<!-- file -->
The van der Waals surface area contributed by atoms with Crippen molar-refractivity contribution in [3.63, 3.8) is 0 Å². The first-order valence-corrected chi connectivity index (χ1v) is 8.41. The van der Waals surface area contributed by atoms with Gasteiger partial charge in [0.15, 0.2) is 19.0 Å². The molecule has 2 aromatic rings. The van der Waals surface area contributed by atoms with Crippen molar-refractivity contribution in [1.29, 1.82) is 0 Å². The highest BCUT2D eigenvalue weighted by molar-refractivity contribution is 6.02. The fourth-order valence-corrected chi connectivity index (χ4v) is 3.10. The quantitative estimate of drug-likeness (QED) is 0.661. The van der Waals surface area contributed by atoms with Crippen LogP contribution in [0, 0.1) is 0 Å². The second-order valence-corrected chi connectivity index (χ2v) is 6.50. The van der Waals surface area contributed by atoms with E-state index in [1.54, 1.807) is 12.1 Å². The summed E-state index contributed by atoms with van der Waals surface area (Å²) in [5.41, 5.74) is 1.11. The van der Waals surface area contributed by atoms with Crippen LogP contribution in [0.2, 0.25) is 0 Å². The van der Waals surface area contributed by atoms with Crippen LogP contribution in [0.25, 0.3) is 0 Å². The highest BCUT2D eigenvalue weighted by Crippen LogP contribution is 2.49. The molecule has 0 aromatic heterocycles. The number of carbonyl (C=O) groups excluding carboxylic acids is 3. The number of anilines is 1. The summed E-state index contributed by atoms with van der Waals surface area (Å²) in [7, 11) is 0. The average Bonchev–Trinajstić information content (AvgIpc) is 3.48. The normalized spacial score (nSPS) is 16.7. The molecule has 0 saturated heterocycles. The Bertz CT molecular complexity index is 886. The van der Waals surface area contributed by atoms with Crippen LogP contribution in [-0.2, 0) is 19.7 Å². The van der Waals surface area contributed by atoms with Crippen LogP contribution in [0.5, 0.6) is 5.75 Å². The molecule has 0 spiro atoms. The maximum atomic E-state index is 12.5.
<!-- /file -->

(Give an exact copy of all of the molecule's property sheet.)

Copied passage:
The van der Waals surface area contributed by atoms with Crippen molar-refractivity contribution in [3.63, 3.8) is 0 Å². The first-order valence-corrected chi connectivity index (χ1v) is 8.41. The van der Waals surface area contributed by atoms with Gasteiger partial charge in [0.15, 0.2) is 19.0 Å². The molecule has 2 aromatic rings. The van der Waals surface area contributed by atoms with Crippen molar-refractivity contribution in [1.29, 1.82) is 0 Å². The highest BCUT2D eigenvalue weighted by molar-refractivity contribution is 6.02. The fourth-order valence-corrected chi connectivity index (χ4v) is 3.10. The quantitative estimate of drug-likeness (QED) is 0.661. The van der Waals surface area contributed by atoms with Crippen LogP contribution in [0, 0.1) is 0 Å². The second-order valence-corrected chi connectivity index (χ2v) is 6.50. The van der Waals surface area contributed by atoms with E-state index in [1.54, 1.807) is 12.1 Å². The summed E-state index contributed by atoms with van der Waals surface area (Å²) in [5.41, 5.74) is 1.11. The van der Waals surface area contributed by atoms with Crippen LogP contribution in [0.2, 0.25) is 0 Å². The van der Waals surface area contributed by atoms with Crippen LogP contribution in [0.25, 0.3) is 0 Å². The highest BCUT2D eigenvalue weighted by Crippen LogP contribution is 2.49. The molecule has 0 aromatic heterocycles. The number of carbonyl (C=O) groups excluding carboxylic acids is 3. The number of anilines is 1. The summed E-state index contributed by atoms with van der Waals surface area (Å²) in [7, 11) is 0. The average Bonchev–Trinajstić information content (AvgIpc) is 3.48. The normalized spacial score (nSPS) is 16.7. The molecule has 0 saturated heterocycles. The Bertz CT molecular complexity index is 886. The van der Waals surface area contributed by atoms with Crippen LogP contribution in [-0.2, 0) is 19.7 Å². The van der Waals surface area contributed by atoms with Crippen LogP contribution in [0.5, 0.6) is 5.75 Å². The molecule has 0 spiro atoms. The maximum atomic E-state index is 12.5.